Earlier this month, Syscon published an article that describes how to interconnect .NET and Java apps via a web services programming model, but using JMS as part of the connectivity infrastructure.  I just saw it today.

The solution relies on ActiveMQ.  The key capability of ActiveMQ that makes this all possible is that it exposes both a Java and a .NET API.  The Java side is JMS and the .NET side is i-don't-know-what.  In any case, because the Java app  and the .NET app can both put and get messages to the ActiveMQ queue, there is interconnectivity.

The web services aspect sweetens the deal by providing WSDL-based interface definition, and the goodness that comes from that, including automatic proxy generation. For the Java side, the web services stack was Apache AXIS v1.4 (released in April 2006), and for the .NET side, it was the ASMX web services stuff included in .NET 2.0 (released in November 2005).  The key interesting bit to the article is the stitching together of the respective web services stacks with the message queue infrastructure.  Both Apache AXIS and .NET allow for the integration of alternative communication protocols. 

The authors, a couple of consultants from MomentumSI, appear to know what they are doing.  However, they did not use WCF - the communication stack in .NET that was originally released about 18 months ago.  And, they elected not to use AXIS 2.0.  I don't know why they wouldn't have used more current stuff, except possibly it was customer driven - technology adoption in enterprises tends to lag technology innovation by providers like Apache and Microsoft.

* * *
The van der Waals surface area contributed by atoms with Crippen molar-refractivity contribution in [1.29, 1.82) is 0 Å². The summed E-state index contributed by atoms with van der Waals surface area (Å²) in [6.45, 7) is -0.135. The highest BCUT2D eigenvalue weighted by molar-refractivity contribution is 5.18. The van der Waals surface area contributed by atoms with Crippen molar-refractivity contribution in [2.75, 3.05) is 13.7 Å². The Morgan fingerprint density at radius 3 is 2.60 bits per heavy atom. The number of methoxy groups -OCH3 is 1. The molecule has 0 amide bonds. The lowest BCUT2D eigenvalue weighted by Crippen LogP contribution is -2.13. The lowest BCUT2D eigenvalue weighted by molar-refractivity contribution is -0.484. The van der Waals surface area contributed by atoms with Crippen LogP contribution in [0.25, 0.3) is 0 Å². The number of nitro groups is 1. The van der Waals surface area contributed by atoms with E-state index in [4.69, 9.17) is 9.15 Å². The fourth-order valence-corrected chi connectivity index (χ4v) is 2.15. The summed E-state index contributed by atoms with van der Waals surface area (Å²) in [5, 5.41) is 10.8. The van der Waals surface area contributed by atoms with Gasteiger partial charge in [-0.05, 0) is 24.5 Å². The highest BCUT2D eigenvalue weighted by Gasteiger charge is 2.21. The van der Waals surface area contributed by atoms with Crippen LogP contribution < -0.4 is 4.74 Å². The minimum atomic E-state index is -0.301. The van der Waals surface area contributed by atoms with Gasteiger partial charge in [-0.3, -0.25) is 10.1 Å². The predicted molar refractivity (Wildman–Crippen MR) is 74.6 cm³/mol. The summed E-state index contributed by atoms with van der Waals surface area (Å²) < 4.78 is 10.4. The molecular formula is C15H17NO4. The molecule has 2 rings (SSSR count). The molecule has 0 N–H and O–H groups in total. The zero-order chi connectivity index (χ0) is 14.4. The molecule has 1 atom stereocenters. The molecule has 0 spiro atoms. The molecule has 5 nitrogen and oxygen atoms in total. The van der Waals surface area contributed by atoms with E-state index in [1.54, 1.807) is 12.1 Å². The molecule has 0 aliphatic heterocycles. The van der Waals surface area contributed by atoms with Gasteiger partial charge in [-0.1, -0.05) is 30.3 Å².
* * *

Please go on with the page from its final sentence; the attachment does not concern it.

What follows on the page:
Stepping back just a bit, it is interesting to me that even now, here in March 2008, the editors at SysCon think it is worthwhile to publish this kind of article.  This is the kind of stuff that has been possible for a long time, given that AXIS and .NET have had extensibility capabilities in the web services stacks even before the release of the technology used in the article I mentioned here.  Seems to me that enterprises are taking their time adopting the various technology stacks.  Just because a technology was introduced 2 years ago or more (as with AXIS 1.4 and .NET 2.0), that does not mean the technology is out of date, or not useful.  (In my opinion, the WCF stack is superior to the .NET ASMX stack that it supplanted, because WCF is so much more pluggable and extensible. But that relative judgment does not imply that ASMX is not useful or not appropriate for the given situation).

By the way, I still have a bunch of AXIS+.NET interop samples, with source code, running at: http://dinoch.dyndns.org:7070/axis1.2 .

Cheers!

ps: whoops!  The ActiveMQ website is showing a hack at this moment. I'm sure they'll fix it shortly.

ActiveMQ Site hack